November 24, 2022
The Francophonie Summit came to an end earlier this week. The gathering of French-speaking countries brought together 31 heads of state and government in Djerba, Tunisia. The summit was supposed to focus on digitization, the economy and boosting a “Francophonie 2.0” vision, but backstage politics took over the agenda, especially in the form of bitter rivalries between countries and other snobbery. Interestingly, President Emmanuel Macron stated that the French language might be falling behind and called for a phase of “resistance and reconquest.” This is about more than just the French language, it is also about France’s global influence, especially in Africa.
A week earlier, during COP27, Commonwealth of Nations Secretary-General Patricia Scotland highlighted the impact of climate disasters on the countries of the association. In Pakistan, devastating floods have claimed more than 1,700 lives and affected 33 million people since June. Similarly, in Nigeria, more than 600 people have died and 1.3 million displaced due to the worst floods seen in the country in more than a decade. This is an important indication of how the British-led Commonwealth’s 56 countries focus on the climate. The new economy has also become an important area for future development.
Both of these organizations were born naturally as symbols of the soft power of the world’s two largest colonizing powers. They came to light at a time when discovery, architecture, literature and private business expansion were blossoming. Since then, the world has changed many times over. And the two former most powerful countries in the world no longer have what is needed to make their soft power useful to their interests. They lost the hard power.
And so, the Francophonie and Commonwealth are today like orphan twins. They are facing the same challenges to find out who they are in this new world. They have each, in their own style, brought forward the same solutions of focusing on education and culture, as well as climate and the new economy.
They are looking to keep their spheres of influence through this new approach, which focuses on the economy and not politics. Yet, in this exercise, they are discovering what they probably already knew — that it is power and only hard power that made these organizations mandatory. They have now become optional.
This is especially true as countries from both groups are becoming more influential in their own regional spheres and forcing a new approach. Some countries in the old sphere of influence have even refused to join the Francophonie group. For example, this has never been undertaken by the various Algerian leaders because they always wanted to clearly state their independence from the former colonizing power. Today, with the energy crisis, Algeria can even play better cards. For the Commonwealth, on the other hand, countries such as Jamaica and St. Kitts and Nevis are contemplating removing the British monarch as their head of state, just as Barbados did last year. Indeed, optional.
In Africa, some countries are taking the opposite route and joining the Commonwealth. Yet, according to African analysts, this is a way of contesting the French area of influence and proving that other options exist. This is mainly why Gabon and Togo — both former French colonies and members of the Francophonie group — chose to join the Commonwealth earlier this year. However, such moves are futile for both France and the UK in Africa, as the reality indicates they are being overtaken by Russia on the military side and China on the economic side. More recently, the US has also started moving swiftly, with more strength focused on both military and economic activities.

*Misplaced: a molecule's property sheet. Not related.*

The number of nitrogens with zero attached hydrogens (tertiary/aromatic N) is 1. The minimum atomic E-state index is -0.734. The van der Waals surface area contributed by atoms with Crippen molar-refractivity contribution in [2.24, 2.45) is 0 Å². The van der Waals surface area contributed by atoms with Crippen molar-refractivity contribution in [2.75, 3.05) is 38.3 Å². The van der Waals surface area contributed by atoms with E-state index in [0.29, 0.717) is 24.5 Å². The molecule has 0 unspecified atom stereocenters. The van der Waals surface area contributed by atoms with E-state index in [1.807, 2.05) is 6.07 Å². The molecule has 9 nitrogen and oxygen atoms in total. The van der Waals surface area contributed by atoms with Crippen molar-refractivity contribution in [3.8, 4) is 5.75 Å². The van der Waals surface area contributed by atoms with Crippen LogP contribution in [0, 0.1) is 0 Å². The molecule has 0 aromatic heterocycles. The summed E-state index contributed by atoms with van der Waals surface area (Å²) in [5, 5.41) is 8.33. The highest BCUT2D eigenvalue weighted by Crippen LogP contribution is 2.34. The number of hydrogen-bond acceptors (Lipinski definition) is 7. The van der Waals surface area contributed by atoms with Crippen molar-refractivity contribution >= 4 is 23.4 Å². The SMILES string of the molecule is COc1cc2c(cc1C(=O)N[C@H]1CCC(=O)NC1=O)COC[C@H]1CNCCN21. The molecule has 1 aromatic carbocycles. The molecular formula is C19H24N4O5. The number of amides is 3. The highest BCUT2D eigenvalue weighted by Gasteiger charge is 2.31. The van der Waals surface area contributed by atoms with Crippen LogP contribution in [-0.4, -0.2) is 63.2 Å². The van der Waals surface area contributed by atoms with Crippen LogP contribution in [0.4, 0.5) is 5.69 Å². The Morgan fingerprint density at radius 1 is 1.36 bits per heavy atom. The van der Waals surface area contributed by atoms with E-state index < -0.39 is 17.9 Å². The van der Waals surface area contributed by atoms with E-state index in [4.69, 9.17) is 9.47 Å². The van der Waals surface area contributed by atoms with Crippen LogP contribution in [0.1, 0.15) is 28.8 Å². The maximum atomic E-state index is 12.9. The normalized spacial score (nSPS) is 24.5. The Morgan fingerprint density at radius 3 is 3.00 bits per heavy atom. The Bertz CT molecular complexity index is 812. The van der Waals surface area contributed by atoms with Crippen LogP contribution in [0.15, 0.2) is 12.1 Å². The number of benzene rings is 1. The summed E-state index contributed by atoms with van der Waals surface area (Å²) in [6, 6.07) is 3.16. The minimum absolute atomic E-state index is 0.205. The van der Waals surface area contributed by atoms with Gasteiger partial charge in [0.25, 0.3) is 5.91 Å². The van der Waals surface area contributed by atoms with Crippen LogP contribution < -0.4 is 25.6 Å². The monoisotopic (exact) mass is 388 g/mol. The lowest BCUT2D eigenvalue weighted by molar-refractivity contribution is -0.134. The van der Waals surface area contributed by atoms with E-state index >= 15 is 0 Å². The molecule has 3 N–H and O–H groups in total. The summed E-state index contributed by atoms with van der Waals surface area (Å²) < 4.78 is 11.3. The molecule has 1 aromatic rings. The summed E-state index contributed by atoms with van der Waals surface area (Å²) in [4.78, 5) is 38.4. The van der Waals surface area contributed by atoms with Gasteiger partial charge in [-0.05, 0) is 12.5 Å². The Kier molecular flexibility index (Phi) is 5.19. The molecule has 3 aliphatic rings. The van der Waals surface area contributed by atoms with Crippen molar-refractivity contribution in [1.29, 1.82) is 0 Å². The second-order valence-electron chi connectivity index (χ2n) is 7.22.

This might indicate a greater loss of influence for France in Africa among French-speaking countries — a slow death to what was often labeled as France-Afrique. One point that has been raised consistently in recent months, and not only by the new Italian prime minister, regards the CFA franc that links African countries to France. There has not only been a push to break out of the Francophonie and change sides, but also break the French economic and geopolitical sphere of influence.
However, the reason for the loss of influence of both concepts runs deeper. Indeed, there is also a reason from within these countries. They are too busy looking inward and pushing progressive agendas that are completely disconnected with the tough and dangerous realities of this new world. This has, in a way, accelerated the loss of both hard and soft power by creating crises with allies on human rights issues for no reason, while backing out without a clear achievement either. This lack of strategy has also led regional countries to be more pragmatic and check for what serves their interests.
The two former most powerful countries in the world no longer have what is needed to make their soft power useful to their interests.
Khaled Abou Zahr
So, what should be next? Pragmatism, or more precisely honesty, is always a good approach if they can no longer maintain these unions and project their influence and power. France should go back to the real roots of Francophonie — the beauty of the French language — and the same applies for English. It is a link of unity and more than just a language. There is no need to add a political layer to it. The language spoken by 350 million people already creates close bonds. And this is how this might play out for a better future: Let the private sector take the driver’s seat and governments sit back.
- Khaled Abou Zahr is chief executive of Eurabia, a media and tech company, and editor of Al-Watan Al-Arabi.
Disclaimer: Views expressed by writers in this section are their own and do not necessarily reflect Arab News’ point of view